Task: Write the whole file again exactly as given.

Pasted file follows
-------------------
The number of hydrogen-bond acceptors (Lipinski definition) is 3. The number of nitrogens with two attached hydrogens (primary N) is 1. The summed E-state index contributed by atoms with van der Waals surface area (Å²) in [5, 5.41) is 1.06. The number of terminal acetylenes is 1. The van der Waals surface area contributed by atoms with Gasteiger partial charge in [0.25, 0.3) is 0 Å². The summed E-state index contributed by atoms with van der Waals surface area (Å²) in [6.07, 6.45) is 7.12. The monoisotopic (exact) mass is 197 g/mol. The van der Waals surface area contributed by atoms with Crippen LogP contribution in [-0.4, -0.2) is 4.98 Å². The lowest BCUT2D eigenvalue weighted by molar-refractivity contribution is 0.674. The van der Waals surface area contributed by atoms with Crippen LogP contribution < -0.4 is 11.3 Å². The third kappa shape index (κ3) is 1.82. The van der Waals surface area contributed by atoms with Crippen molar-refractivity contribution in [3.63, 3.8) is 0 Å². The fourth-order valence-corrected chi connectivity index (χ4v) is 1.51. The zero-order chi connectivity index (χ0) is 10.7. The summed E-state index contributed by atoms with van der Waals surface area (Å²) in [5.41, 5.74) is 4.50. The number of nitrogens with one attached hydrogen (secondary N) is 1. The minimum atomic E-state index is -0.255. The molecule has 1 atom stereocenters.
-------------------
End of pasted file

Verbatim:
The number of hydrogen-bond acceptors (Lipinski definition) is 3. The number of nitrogens with two attached hydrogens (primary N) is 1. The summed E-state index contributed by atoms with van der Waals surface area (Å²) in [5, 5.41) is 1.06. The number of terminal acetylenes is 1. The van der Waals surface area contributed by atoms with Gasteiger partial charge in [0.25, 0.3) is 0 Å². The summed E-state index contributed by atoms with van der Waals surface area (Å²) in [6.07, 6.45) is 7.12. The monoisotopic (exact) mass is 197 g/mol. The van der Waals surface area contributed by atoms with Crippen LogP contribution in [-0.4, -0.2) is 4.98 Å². The lowest BCUT2D eigenvalue weighted by molar-refractivity contribution is 0.674. The van der Waals surface area contributed by atoms with Crippen LogP contribution < -0.4 is 11.3 Å². The third kappa shape index (κ3) is 1.82. The van der Waals surface area contributed by atoms with Crippen molar-refractivity contribution in [3.63, 3.8) is 0 Å². The fourth-order valence-corrected chi connectivity index (χ4v) is 1.51. The zero-order chi connectivity index (χ0) is 10.7. The summed E-state index contributed by atoms with van der Waals surface area (Å²) in [5.41, 5.74) is 4.50. The number of nitrogens with one attached hydrogen (secondary N) is 1. The minimum atomic E-state index is -0.255. The molecule has 1 atom stereocenters.